Q: I have a great concern. I have eight children who are healthy and doing well. One is divorced and remarried and is no longer a Catholic. I have two sons who left the Catholic faith and are spiritually active. One son does not believe in religion and doesn’t go to any church. Two daughters and their families are Catholic, go to Mass on Sunday, are active and send their children to Catholic schools. I firmly believe they do not go to Confession, nor do their children who are of school age. We always went to Confession when our children were growing up. Also, I have two children who are Catholic, are active and follow the rules of the Church, thanks be to God.
But what can I do about those who do not go to Confession? They’re active in Church. They’re adults and married more than 25 years. I’m puzzled. My son-in-law’s parents may not go either.
A: I think you should entrust all these people to God’s mercy and continue praying that each one does what God wants. That may not be the answer that you expected from me, but several factors prompt me to write this.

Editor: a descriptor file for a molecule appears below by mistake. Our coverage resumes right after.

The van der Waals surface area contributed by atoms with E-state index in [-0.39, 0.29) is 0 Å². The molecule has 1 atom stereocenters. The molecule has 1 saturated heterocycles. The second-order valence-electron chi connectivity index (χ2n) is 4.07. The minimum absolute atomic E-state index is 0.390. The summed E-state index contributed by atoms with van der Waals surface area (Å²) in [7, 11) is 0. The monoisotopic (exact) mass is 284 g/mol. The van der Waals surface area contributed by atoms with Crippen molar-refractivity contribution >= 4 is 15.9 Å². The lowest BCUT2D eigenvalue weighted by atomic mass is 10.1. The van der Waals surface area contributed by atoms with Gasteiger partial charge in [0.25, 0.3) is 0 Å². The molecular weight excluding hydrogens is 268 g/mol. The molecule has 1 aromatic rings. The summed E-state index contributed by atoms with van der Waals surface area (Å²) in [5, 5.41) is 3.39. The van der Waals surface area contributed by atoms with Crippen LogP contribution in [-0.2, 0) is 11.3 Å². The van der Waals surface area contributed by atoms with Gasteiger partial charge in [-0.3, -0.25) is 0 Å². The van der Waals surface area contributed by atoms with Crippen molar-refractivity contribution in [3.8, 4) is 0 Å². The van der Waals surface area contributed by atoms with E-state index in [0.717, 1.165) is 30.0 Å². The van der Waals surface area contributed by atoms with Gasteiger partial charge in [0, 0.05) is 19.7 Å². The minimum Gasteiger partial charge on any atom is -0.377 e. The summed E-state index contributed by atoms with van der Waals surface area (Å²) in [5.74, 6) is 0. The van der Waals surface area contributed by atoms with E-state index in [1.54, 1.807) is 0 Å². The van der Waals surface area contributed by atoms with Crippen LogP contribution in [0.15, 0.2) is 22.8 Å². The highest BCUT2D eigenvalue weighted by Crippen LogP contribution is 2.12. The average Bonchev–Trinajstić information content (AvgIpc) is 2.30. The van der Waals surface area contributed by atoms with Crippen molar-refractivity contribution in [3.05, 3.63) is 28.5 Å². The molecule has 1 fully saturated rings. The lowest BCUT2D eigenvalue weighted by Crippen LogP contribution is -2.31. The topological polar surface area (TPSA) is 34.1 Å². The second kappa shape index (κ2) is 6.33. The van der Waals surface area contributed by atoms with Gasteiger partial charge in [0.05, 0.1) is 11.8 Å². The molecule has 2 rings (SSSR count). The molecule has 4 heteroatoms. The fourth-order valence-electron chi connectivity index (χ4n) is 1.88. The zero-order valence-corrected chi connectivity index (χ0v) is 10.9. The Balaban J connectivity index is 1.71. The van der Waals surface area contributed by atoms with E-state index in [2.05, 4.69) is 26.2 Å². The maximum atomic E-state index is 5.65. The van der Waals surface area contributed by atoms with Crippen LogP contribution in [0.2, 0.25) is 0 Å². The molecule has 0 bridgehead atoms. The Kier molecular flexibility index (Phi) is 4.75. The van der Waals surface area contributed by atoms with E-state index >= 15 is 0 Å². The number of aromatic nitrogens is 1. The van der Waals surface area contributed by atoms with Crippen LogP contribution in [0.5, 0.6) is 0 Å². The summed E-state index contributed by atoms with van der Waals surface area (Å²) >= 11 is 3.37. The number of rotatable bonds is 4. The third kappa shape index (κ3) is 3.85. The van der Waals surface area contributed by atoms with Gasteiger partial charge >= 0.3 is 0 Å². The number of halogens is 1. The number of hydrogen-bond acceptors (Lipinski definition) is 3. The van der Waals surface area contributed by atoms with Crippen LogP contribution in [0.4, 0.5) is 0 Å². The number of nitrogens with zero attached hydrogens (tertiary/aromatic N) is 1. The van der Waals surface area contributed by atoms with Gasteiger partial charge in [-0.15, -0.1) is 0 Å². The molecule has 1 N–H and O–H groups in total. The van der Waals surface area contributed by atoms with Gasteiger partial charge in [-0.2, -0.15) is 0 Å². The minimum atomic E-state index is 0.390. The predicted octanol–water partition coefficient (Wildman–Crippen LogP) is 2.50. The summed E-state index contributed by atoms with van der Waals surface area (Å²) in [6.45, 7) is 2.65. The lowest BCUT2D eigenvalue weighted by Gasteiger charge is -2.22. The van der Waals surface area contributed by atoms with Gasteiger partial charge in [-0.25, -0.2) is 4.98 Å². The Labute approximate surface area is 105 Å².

First, you are not positive about who is going to Confession and who is not. Second, you are not sure that they have any mortal sins to confess. Yes, confession of venial sins is highly recommended by the Church,
but it is not absolutely required. Third and most important, God’s judgment must remain God’s judgment. Only God has enough information—or the right—to make that judgment.
Citing the 1551 teaching of the Council of Trent, the Catechism of the Catholic Church teaches, “According to the Church’s command, ‘after having attained the age of discretion, each of the faithful is bound by an obligation faithfully to confess serious sins at least once a year’” (#1457).
The Catechism goes on to affirm: “Without being strictly necessary, confession of everyday faults (venial sins) is nevertheless strongly recommended by the Church. Indeed the regular confession of our venial sins helps us form our conscience, fight against evil tendencies, let ourselves be healed by Christ and progress in the life of the Spirit. By receiving more frequently through this sacrament the gift of the Father’s mercy, we are spurred to be merciful as he is merciful” (#1458).